Saturday, July 31, 2010

Don't Talk To Me

It's not that I'm antisocial or anything, but I seem to be talking less. I don't mean in person. If you bump into me at the store or we go out to lunch, we'll chat and catch up on family and current events and the strange and silly things that are in the news. Sure, they'll be times when I'll be quieter than usual, others where you probably wish that I would just shut up. But be it big concepts or small talk, you'll have no doubt I'm not mute.
Remove me from your physical proximity, however, and it's a different story. More and more, my exchanges with others involve me tapping my fingers as opposed to flapping my lips. Be it email or texting, these days my connections with those across the office, across town or across the country are just as likely to be done by typing and responding as they are by speaking. I can joke, negotiate, argue, discuss, weigh in, plead, be sarcastic, fawn, kiss up or just shoot the breeze without the wind ever crossing my vocal chords, save a groan or a chuckle strictly for my own benefit.
I'm hardly alone in this change. Cellphone industry group CTIA reports that more than 822 billion text messages were sent and received on carriers' networks during the last half of 2009, amounting to almost 5 billion messages per day at the end of the year. On the email side of the house, estimates are that every day 247 billion messages are sent, though much of that is acknowledged to be spam. Meanwhile, back at the ranch, voice calls have declined 15 percent in the past two years, while the average length of call decreased steadily from 3.13 minutes in June 2007 to 2.03 minutes in June 2009. So not only are we talking less and typing more, we seem to have less to say when we do actually connect to a live person.
In fact, more and more it seems that texting is serving a dual roll. It both replaces talk, as well as serves as the precursor to it. How many times have you gotten a message that says, "Can u tk now?" or "R u busy?" Rather than just dial up someone and interrupt them, forcing them to have a conversation they aren't ready for, we use text to tee it up. In an always on, always connected environment, where anyone can be reached anytime, we use text to make sure that "on" is when we're ready for it, and not before.

Even when we feel we must call, the dynamics have changed. Used to be if you tried to connect and didn't get through, you left a message with a secretary or family member. Then voicemail became widespread, and we quickly adapted. Even if we got a live person, we would ask to be put into their VM box, so our message came through as we intended it. Yet now we've evolved past that, to where our kids tell us never to leave them a message. Rather, if they don't answer, we are instructed to hang up and text them. After all, why waste time calling in to hear a message when you can read it quicker? I confess that my favorite feature of my Google Voice account is that it transcribes every voicemail and emails them to me, enabling me to never have to listen to messages at all. Unlike Nipper, I don't pine for my master's voice.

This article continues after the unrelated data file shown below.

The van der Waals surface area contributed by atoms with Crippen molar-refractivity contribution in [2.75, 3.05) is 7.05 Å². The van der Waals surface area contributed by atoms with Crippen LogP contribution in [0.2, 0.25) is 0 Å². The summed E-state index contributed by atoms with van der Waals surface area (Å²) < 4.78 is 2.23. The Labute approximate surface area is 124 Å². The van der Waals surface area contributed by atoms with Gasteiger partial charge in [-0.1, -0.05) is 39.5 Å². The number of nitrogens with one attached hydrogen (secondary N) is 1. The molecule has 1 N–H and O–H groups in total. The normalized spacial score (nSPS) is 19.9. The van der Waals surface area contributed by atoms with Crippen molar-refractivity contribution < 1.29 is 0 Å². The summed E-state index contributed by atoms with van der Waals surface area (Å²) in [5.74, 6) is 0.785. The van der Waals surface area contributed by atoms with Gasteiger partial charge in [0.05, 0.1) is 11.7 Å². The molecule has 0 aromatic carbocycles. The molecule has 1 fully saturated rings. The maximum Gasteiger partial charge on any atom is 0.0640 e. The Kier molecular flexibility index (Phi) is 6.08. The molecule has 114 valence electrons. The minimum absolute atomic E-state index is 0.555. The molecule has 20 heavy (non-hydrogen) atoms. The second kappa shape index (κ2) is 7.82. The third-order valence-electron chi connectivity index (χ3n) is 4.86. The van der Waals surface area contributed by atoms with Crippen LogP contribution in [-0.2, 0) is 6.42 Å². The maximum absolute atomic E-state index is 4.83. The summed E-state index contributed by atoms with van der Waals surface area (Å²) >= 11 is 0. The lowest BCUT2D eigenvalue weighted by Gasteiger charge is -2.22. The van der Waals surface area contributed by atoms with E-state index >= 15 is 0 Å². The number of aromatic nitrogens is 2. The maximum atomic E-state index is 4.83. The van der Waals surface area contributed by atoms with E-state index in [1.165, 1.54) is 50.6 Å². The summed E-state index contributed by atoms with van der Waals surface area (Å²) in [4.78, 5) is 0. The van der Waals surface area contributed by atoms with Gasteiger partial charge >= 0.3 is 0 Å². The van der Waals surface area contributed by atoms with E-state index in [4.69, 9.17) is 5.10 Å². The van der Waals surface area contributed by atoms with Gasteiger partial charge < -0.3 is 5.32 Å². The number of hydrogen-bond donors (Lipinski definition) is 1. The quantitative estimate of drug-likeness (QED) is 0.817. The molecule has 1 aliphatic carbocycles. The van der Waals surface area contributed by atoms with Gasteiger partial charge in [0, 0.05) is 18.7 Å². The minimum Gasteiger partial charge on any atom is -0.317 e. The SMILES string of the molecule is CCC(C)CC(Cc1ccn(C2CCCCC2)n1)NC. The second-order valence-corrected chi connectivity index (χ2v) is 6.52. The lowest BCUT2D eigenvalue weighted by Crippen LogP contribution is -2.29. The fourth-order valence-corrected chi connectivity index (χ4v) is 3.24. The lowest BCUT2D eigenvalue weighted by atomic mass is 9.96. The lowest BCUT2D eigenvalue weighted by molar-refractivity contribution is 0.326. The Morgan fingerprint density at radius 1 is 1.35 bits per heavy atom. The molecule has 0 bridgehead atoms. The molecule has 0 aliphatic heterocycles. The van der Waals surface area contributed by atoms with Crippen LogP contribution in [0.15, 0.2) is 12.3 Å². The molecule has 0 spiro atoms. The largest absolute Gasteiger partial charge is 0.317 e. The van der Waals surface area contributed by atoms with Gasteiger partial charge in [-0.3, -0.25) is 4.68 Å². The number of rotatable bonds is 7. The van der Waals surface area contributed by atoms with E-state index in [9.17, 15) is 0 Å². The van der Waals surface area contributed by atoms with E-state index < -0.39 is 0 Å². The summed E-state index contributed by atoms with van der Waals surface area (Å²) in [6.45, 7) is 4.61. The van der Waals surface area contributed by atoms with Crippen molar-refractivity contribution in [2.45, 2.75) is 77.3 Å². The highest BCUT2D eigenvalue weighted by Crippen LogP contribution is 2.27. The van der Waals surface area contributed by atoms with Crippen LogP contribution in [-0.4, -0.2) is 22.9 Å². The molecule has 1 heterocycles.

But with this shift in mechanics comes the realization that the very nature of conversation... or rather these electronic exchanges that pass for conversation... has changed. While the substance may be the same, the very act of separating the riffs themselves from the instantaneous retorts they engender renders the whole give-and-take differently. Introducing the element of delay, even for just the few seconds it takes to read and thumb type a response, subtly changes the beast. Exchanges read more as scripted repartee than as emotional point counterpoint. Norwegian singer Sondre Lerche had a song that described it best: "Two Way Monologue."

So maybe it's time to radically rethink our phones. For when you consider how we use them these days, a new design is probably called for. Instead of speaker and microphone with keyboard appended, perhaps we need to reverse the equation. After all, speaking for myself and as Jimmy Buffet wrote, if the phone doesn't ring, that'll be me.


Marc Wollin of Bedford is amazed how much he now texts. His column appears regularly in The Record-Review and The Scarsdale Inquirer.

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